Have you ever felt the stinging sensation of not fitting in? Having nothing to contribute to a conversation because you don’t have those shared experiences? You sit there silently praying no-one notices that you have nothing to say. Even though I had a very different childhood than many of my peers, I never quite felt that sensation as strongly as I did when I started consulting. My college experience didn’t include spring breaks, or homecomings. It didn’t include football games, or greek parties. It was pretty much working and school. My mom didn’t have the money to pay for college, so I worked full-time while I went to school (also full-time).
Everyone else had so many interesting experiences, and I felt incredibly left out. I just wanted to fit in. I wanted to feel normal. I wanted to have the same experience as everyone else did. I learned how to stay silent and observe. I learned to dress like my peers, to talk like my peers, and to redirect the conversation away from me as often as possible. I worked hard to blend in and not stand out.
This way of being worked for me for a very long time, but then something happened. I became a mom. I found myself telling my kids how important it was to accept themselves, and to be proud of who they were. But was I?
Was I proud of where I came from and who I was? Many years, self-help books, and glasses of wine later, I’ve learned to embrace where I come from and who I am. It made me who I am today. As I learned to embrace where I came from, and who I was, so grew a yearning to tell my stories.
I found Seth Godin’s work and had devoured his incredible books on leadership and being remarkable, and I loved his work. I saw that he was hosting a Story Skills Workshop with Bernadette Jiwa, and I got really excited! I had been wanting to learn how to tell compelling stories, and here was a workshop that promised to help me do that! I signed up, and I was super excited to start!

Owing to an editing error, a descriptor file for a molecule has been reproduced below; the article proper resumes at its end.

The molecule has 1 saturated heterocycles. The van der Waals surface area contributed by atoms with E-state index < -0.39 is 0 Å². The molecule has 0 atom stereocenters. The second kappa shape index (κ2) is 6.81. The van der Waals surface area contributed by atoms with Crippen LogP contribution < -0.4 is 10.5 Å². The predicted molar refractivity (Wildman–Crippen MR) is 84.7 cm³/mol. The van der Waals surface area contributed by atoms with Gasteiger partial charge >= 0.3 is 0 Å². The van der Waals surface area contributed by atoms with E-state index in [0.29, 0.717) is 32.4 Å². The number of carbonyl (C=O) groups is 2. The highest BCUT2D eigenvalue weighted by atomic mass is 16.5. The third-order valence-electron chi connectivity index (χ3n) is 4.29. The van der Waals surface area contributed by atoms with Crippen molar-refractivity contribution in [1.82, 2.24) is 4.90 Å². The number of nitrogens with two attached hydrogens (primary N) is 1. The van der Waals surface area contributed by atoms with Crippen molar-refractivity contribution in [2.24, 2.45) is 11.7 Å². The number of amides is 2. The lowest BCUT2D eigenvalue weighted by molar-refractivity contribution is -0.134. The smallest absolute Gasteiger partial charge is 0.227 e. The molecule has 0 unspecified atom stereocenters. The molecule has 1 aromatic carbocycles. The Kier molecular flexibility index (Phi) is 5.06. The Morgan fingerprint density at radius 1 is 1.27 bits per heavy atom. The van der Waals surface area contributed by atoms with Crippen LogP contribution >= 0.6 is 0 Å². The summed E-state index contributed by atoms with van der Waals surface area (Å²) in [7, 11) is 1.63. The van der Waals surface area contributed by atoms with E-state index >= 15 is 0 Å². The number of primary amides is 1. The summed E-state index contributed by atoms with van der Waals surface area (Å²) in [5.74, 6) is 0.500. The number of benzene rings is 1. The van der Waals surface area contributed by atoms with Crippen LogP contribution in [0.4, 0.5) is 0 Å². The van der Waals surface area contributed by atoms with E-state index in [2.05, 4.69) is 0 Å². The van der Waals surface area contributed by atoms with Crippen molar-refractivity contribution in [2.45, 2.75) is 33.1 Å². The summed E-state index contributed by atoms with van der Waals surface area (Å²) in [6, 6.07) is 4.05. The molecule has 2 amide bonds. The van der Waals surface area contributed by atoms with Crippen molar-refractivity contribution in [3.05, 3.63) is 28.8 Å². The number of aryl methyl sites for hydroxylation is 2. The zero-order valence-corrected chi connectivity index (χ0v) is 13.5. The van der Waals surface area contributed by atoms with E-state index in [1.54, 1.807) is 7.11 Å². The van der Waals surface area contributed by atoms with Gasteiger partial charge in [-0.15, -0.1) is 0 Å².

That was until…. they had these prompts that we were supposed to answer. Prompts to help you apply the storytelling lessons. Prompts that required me to generously contribute and give feedback to others. This was when I began to feel so much fear creep up. I was afraid to really put myself out there and tell my stories. What if they were bad? What if no one liked them?
I decided I was too busy (actually afraid) to really do this work, and that I’d try again another time, when Seth himself answered a post – where I challenged the idea of showing up, because I was so busy with my life. He said just 5 minutes. Show up for 5 minutes and do the work.
Could I do this work? Could I push past my fear and show up for 5 minutes?
I showed up, promising only 5 minutes each day. Sometimes 5 minutes turned into 50, and sometimes, it was just 5. I wrote my stories, and generously gave feedback on other stories. Along the way, something so powerful happened. My stories resonated with others! They felt seen in my words, and I felt seen in theirs! It’s almost magical when you read someone’s story and you find yourself relating to them. You feel connected, and you feel seen.
Through this workshop, I learned that we all want to be seen. That we all want to feel connected. Those very experiences I grew up hiding, are the same experiences that I want to share with others in hopes that they can feel seen too. We are all connected, and it’s our stories that helps keep that connection alive.
I can’t recommend the Story Skills Workshop enough. It has helped me finally start a regular blog, and has helped give me the confidence to tell my stories. If you have 5 minutes, and you’re willing to really show up for yourself and do the work, then you’ll inevitably feel the magic, and I hope you’ll share your stories with me!